Though it’s not officially spring yet, the area I live in has begun to change and the little green space opposite our flat has come alive.
When we moved into the flat in November, the whole area was quiet, tucked up for winter. We hardly saw anyone and the space between our houses felt huge. Since the warmer weather has started to arrive, the streets are beginning to fill up. The birds in our trees are singing, snowdrops planted on the green are in full flower and people are emerging from their winter.
Early mornings on the green often start with tai chi practitioners, working slowly and deliberately through their sequence of movements. They are followed by dog walkers and people on their way to work. Afternoons now see children back from school playing on the make-shift swing or kicking a ball around.
Yesterday, children from the local Sunday school spilled out from the Church Hall, escorted by white-robed nuns, to run around and play football with some other boys and their dad, whilst another boy was pushed on the rope swing. Next to arrive were three rainbow-haired young adults with their ferrets—this is Yorkshire, after all — who allowed their animals to enjoy a run around on the grass in the fresh spring air. Later, the football and ferrets were replaced by a family with a frisbee and a dog who was having enormous fun chasing around after the flying disc.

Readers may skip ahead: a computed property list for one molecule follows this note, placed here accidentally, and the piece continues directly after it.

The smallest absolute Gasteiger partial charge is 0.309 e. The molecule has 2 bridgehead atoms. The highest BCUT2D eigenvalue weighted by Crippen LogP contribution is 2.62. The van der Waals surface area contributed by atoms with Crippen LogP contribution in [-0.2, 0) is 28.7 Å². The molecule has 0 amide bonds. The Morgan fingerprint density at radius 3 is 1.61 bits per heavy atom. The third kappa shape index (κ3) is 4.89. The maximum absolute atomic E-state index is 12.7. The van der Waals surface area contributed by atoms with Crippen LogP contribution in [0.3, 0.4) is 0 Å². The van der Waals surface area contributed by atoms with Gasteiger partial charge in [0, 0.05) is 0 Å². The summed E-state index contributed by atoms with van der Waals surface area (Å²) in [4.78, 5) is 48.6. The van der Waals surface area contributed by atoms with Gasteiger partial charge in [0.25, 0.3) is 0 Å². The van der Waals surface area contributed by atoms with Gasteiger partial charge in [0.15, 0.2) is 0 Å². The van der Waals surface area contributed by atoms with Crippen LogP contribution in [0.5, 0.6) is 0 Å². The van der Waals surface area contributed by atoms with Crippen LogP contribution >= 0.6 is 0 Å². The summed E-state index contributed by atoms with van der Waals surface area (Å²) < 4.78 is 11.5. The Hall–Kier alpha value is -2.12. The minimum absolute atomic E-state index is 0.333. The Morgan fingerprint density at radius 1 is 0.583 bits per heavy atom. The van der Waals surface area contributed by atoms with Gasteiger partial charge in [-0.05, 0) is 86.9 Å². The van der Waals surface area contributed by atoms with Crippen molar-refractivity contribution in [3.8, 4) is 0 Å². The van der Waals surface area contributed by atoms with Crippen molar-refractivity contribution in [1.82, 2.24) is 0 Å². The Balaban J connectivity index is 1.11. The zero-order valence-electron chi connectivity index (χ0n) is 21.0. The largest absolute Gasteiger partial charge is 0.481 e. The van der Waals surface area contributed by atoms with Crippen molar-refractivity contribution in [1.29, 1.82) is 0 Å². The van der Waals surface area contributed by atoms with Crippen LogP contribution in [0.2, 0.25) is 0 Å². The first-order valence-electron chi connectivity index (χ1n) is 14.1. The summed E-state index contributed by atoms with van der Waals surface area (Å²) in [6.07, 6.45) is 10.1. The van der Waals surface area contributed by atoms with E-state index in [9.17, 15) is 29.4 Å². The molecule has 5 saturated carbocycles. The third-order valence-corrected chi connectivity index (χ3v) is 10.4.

It’s not a perfect space, I know that. We have early morning tai chi, but we do sometimes also have late-night drinkers. But they’re quiet, and one of our community minded neighbours leaves a bin liner hooked over the edge of the bench, so they’re tidy too. The same neighbour cleared the leaves away from under the trees, so those snowdrops had space to flower. I suspect she’s the guerrilla gardener responsible for their existence in the first place. She’s someone I’d like to know better.
Yesterday we threw our windows open to let in the air and witnessing people using the green over the whole day gave me a feeling of lightness and of happiness. And of the confirmation, yet again, of the importance of green space close to where people live. It’s not a big space but it matters. The people living in this area live in a combination of whole houses, flats that are created from those houses, and social housing. No matter what we live in, we share a common lack of green space of our own. The houses are huge, but they are not blessed with large gardens; certainly they’re not big enough to kick a football. So having somewhere across the street for a run about is vital. Study after study has proven the importance of the natural environment for people’s physical and mental well-being, and although the occasional trip to a National Park is a wonderful thing, what people do in their everyday life matters more.
I’m very thankful to see our community start to come alive and to use the green. And I look forward to becoming more involved in it as the spring turns into summer…